Maids hired to care for elderly often overworked: Study
Research shows they often face inaccurate duty matching and lack support
She had just given birth, and after spending just six months with her newborn daughter, she had to leave her hometown and look for work in Singapore.
Athena (not her real name), was told by the maid agency that her future employers just needed someone to accompany their mother.
But when she arrived here, the maid realised she was hired to care for an elderly stroke patient with dementia.
Athena said she was told the woman could speak English, but in reality, she could speak only Hokkien, and the language barrier became an issue.
Athena is one of 25 domestic workers who participated in a recent study by the Association of Women for Action and Research (Aware) and Humanitarian Organisation for Migration Economics (Home).
Titled Neither Family Nor Employee, the results of the research were presented yesterday.
It found that maids hired as caregivers often faced inaccurate matching to eldercare jobs, were overworked and lacked informational and emotional support.
Most of the maids who took part in the study were from the Philippines and Myanmar, with their ages ranging from 27 to 53. They have worked an average of five years and four months here.
Ms Jaya Anil Kumar, a case manager at Home, said many maids take on caregiving responsibilities on top of having to do the household chores.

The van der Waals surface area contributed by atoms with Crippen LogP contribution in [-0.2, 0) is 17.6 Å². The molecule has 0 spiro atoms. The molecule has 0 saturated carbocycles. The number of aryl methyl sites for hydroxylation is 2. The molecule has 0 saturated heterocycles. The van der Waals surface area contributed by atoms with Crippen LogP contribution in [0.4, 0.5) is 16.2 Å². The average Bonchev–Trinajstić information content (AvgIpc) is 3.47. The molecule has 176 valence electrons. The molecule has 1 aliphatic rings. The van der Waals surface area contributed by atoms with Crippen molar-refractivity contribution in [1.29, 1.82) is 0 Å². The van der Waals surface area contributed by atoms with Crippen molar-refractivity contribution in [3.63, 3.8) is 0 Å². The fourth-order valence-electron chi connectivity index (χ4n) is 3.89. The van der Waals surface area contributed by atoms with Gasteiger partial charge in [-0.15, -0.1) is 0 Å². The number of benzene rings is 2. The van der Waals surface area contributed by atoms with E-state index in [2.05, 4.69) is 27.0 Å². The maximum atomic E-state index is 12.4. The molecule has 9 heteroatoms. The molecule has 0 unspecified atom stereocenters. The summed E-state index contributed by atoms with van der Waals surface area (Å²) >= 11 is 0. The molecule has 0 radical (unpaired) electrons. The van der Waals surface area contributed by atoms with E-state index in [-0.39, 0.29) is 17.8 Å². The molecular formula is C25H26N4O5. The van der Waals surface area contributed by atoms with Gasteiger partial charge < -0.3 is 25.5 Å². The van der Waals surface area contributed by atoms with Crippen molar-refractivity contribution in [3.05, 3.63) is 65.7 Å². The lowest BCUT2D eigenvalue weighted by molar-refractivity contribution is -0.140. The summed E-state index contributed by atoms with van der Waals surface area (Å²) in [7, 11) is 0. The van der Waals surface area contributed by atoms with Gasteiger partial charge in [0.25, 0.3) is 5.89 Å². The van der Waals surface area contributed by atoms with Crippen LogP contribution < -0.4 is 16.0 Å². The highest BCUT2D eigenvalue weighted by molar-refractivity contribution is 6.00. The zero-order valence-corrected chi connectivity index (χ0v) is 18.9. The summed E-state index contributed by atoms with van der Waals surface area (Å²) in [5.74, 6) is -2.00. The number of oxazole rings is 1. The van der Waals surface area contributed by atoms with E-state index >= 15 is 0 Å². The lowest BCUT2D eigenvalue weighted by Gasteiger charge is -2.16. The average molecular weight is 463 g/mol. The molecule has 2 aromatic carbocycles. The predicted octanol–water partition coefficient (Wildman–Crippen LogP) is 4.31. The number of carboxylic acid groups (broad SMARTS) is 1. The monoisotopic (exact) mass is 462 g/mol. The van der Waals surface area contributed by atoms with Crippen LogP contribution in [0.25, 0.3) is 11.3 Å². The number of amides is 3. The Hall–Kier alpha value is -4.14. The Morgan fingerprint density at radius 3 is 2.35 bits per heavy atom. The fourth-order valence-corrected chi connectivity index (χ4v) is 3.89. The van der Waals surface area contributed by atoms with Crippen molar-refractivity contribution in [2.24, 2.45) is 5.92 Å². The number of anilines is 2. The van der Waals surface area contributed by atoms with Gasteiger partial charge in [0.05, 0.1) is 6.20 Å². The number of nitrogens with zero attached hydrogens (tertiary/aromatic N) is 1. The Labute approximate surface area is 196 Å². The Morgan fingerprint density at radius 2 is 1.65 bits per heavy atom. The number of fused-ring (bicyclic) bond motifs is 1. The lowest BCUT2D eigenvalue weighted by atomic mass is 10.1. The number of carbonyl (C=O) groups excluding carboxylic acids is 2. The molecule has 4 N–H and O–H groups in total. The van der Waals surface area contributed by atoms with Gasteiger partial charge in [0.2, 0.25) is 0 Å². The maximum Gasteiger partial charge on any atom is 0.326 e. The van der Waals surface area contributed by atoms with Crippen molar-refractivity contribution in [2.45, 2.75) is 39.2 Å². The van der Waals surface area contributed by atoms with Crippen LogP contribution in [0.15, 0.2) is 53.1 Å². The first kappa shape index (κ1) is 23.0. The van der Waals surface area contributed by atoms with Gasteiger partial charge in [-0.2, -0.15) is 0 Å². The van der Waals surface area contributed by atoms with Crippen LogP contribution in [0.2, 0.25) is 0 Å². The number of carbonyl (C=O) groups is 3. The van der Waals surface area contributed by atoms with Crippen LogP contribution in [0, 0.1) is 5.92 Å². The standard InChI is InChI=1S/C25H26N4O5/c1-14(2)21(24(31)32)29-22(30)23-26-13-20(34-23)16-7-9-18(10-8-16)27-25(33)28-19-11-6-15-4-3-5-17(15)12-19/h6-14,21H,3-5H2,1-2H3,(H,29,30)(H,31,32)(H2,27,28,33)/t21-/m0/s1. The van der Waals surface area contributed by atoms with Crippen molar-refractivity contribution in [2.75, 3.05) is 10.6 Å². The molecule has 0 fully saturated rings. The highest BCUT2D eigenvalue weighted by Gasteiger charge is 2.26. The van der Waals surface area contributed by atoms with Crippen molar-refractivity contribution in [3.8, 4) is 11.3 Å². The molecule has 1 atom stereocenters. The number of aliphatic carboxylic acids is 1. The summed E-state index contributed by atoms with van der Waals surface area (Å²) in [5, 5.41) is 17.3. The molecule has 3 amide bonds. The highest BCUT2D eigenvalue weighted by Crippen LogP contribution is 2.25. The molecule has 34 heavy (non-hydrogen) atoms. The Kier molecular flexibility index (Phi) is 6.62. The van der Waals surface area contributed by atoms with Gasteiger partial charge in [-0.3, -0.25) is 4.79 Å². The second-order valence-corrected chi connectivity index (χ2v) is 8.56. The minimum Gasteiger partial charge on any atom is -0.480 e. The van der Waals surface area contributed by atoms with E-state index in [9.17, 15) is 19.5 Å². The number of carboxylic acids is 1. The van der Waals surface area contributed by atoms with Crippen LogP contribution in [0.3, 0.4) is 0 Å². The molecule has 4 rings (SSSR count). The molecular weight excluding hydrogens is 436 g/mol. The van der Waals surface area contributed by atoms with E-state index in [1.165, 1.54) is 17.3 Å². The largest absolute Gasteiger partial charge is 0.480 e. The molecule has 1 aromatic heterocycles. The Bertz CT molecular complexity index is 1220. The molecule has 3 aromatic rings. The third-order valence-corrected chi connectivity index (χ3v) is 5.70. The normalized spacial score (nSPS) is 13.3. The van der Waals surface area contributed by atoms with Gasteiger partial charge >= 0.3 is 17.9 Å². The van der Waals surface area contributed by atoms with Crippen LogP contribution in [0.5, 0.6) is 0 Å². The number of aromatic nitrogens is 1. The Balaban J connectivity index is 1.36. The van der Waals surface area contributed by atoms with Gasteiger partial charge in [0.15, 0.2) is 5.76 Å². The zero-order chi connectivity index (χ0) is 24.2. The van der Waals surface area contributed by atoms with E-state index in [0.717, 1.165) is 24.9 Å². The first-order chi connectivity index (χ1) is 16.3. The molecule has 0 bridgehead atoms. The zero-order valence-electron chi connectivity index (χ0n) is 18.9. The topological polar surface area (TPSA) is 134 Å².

"A lot of domestic workers are afraid to voice their concerns and fears," she said.
"Because from where the employer stands, they are given a list of tasks and just have to do it."
She added many also forego their rest days, as employers are hesitant to engage alternative care arrangements that may be expensive.
In Athena's case, she had recently bought a round-trip ticket to return home to see her daughter.
But her employer told her not to go and that he would pay her to stay and look after the elderly woman.
She then told her employer: "I still young, I still can earn money, but (for) the time I spend with my daughter, you cannot pay any amount."
Still, he was unwilling to let her go, as alternative arrangements for just 10 days would have come up to about $5,000.
In the end, Athena's mother and daughter flew here instead to spend time with her while she continued looking after her employer's mother.
Home and Aware said more attention must be paid to the working conditions of maids here.
It also suggested that long-term solutions be looked into, such as a skills framework for maids and possibly allowing male domestic workers to be hired as caregivers for the elderly.
Ms Jaya said one solution could also be having dormitories for maids, allowing them some respite.
"Some of these problems, such as overwork, can be solved if they are living outside their employers' homes, and there could also be better regulation which is more enforceable.
"We do understand the space constraints in Singapore. But this is not a model that is completely far-fetched," she said.
READ MORE: By the numbers
By the numbers
The qualitative study of 25 maids here revealed several issues with job matching and workload
Average monthly salary
Average time spent working a day
Average time spent on caregiving tasks a day
Average rest days each month
1 in 5
Said needs of their care recipients were different from what was described during hiring stage
13 out of 25
Said they had to wake up more than twice every night
14 out of 25
Said their care recipients' conditions worsened during the time they were looking after them